(For kicks and giggles, I decided to blog from my phone before work 😊👍)
I have heard people use “introversion” as a way to describe a loner, but that is a glib portrayal, and, I would suggest, made by an extrovert. Introversion, like extraversion, boils down to chemistry. How your brain is wired, and how it reboots determines your personality. I am stepping into unfamiliar territory with only a few scientific articles I’ve read, and the insight I have gained through meditation. Meaning, I am most likely incorrect or way out in left field with my assertion.
My friends who are introverts require more alone time than me, but we share a similar love of staying put once we come home from work. I don’t know how they are when they don’t get their time to decompress and recharge, but I know how I am when I don’t get that time.
I started my new job this past week as a bartender in a cigar bar in a western suburb of Indianapolis. The person who runs the bar had everyone quit on him, and he was looking for full time or part time workers so he didn’t have to work open to close seven days a week. A mutual friend told me about the bar, and suggested I look into it. I’ve been looking for work the last six monts, so I told him I would give his friend a call. This friend has known me for over a decade, he knows my personality, and he knows where I’ll be a good fit. He told me the manager and I would get along, and the regulars are all about relaxing and smoking their cigars–some of them are baby boomers who hate Trump.
When I went to the place to apply, I knew I was in over my head. I know next to nothing about cigars except that you light them with a match to keep the flavor. I know a little bit about alcohol, but only single malt scotches. The position requires me to make cocktails, but that didn’t bother me. I’m quite adept in any culinary setting, and I can make drinks by following the instructions. When I didn’t hear from him for a few days, I assumed he found someone who was a better fit. No worries. I went back to my writing and putting out my resumes.
Ten days later the manager calls me, and asked me what I’m looking for. I told him I was looking for something part time. He asked me what days I could work, and I told him I need Wednesdays off because of my volunteer work, and I need Sundays off so I can spend time with Ronnie. If he gave me the position, Sundays would be the only day we would have off together. I also told him I could only work til five ‘o’ clock Monday through Friday. Ronnie and I only have one car between us, and she currently works on the Southwest side. Because we are moving downtown, I had be focusing on finding work there. Indianapolis has a mediocre mass transit system that is slowly improving, but it is good if you live downtown. The manager agreed to my scheduling needs, and I started last Monday.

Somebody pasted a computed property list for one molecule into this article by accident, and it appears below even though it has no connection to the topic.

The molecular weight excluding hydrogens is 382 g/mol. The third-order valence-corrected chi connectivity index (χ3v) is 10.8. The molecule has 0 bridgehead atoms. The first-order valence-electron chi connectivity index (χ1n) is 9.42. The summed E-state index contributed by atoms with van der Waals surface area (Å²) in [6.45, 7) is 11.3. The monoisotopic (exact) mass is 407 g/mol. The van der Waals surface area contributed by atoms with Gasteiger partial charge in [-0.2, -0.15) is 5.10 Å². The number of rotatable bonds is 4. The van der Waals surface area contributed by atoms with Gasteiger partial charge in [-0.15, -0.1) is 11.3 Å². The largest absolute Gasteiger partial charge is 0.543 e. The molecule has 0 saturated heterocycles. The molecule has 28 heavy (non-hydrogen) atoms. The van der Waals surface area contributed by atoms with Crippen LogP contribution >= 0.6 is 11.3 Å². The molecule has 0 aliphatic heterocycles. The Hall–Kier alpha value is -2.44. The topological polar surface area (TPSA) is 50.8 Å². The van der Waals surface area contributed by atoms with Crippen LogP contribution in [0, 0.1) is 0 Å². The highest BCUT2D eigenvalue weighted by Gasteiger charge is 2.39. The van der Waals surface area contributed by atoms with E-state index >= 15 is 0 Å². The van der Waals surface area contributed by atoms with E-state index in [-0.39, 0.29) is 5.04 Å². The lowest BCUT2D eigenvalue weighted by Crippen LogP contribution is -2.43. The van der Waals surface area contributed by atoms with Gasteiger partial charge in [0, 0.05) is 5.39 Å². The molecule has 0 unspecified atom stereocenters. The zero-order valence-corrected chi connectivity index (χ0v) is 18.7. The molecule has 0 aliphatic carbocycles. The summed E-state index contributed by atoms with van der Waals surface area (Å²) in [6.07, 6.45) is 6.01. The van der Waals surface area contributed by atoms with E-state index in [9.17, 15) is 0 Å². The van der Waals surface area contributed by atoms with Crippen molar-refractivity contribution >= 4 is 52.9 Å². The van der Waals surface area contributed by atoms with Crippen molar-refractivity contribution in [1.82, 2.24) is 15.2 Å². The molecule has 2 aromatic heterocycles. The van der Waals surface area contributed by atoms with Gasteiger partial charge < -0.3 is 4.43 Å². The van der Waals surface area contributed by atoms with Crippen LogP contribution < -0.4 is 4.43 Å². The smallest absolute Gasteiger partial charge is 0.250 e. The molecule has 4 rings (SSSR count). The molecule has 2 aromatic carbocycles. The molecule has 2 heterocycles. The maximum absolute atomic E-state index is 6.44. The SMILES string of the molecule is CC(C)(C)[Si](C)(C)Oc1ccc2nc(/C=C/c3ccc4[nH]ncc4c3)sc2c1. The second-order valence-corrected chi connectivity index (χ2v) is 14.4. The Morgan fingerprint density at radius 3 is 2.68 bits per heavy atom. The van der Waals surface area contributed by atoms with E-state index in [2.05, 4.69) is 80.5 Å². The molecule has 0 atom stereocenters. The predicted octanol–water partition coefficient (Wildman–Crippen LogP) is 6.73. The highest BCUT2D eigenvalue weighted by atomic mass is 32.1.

When you walk into the bar the ceiling is black tile, and, except for a few rugs, the floor is brown linoleum resembling hard wood. To the left that there is a long humidor featuring a variety of cigars, from a variety of companies, and with a variety of sizes. The air in the humidor, as in the bar area, is filled with the earthy smell of dried tobacco, but the lounge area also includes the faint smell of cigar smoke–like incense in a Buddhist or Christian monastery lifting up the prayers of the community. In the front of the room are wine colored couches and chairs, and towards the back is a round table surrounded by the big, black leather chairs fitted for the movers and shakers of business. People get their cigars and smoke their day chased with coffee, or sometimes beer.
The regulars are friendly people with robust, smiling personalities. The energy they bring when they meet up with the other regulars is quite soothing, but it’s still people energy that taxes me.
This is my second week of training, and I’ve worked almost every day because my manager wants to make sure I am familiar enough with the food and drink menu before he leaves me to myself. Not to mention, more hours means more money in the bank for food, bills, and rent. I haven’t had any real time to myself since Friday. Saturday, I closed with a co-worker, and didn’t get home until 2:30 in the morning. I finally crashed at 3:30, and woke up at 6:38 to prepare Ronnie’s coffee, breakfast, and lunch. I took her to work, went to MoJoe’s to write and read, went to mass at St. Mary’s, went home to gather the laptop, go to Starbucks to write, and picked up Ronnie from work. I crashed at 7:30 that evening, and woke up to do it again.
This morning, as we were getting ready, Ronnie noticed how irritable I was. “Walk me through your thoughts–why are you so annoyed?” I thought about it, “I don’t know.” I went on to tell her how I won’t have a day off until Sunday before I go to my permanent part time schedule. She understood immediately that I’ve had no time to decompress. She offered to leave me to myself in the evenings, but her presence doesn’t drain me. Because she worked Sunday, she is off Friday. “How about I take you to work Friday so you can spend the morning in deep meditation and relaxation. It’s not much, but it should help.” Sounds good to me.
That’s the issue with introversion and how I live my life with my chemistry. If don’t get time to decompress and recharge, I am no good to anyone, especially myself. I filter every circumstance through my rattled brain, and I become miserable. I try to keep the misery to myself–moreso when I’m at work. If I don’t get the necessary reboot, I won’t be able to function at even the most rudimentary level.
Thankfully, my training is temporary, and I’m doing my little bits with mindfulness and tea to keep me steady in the moment.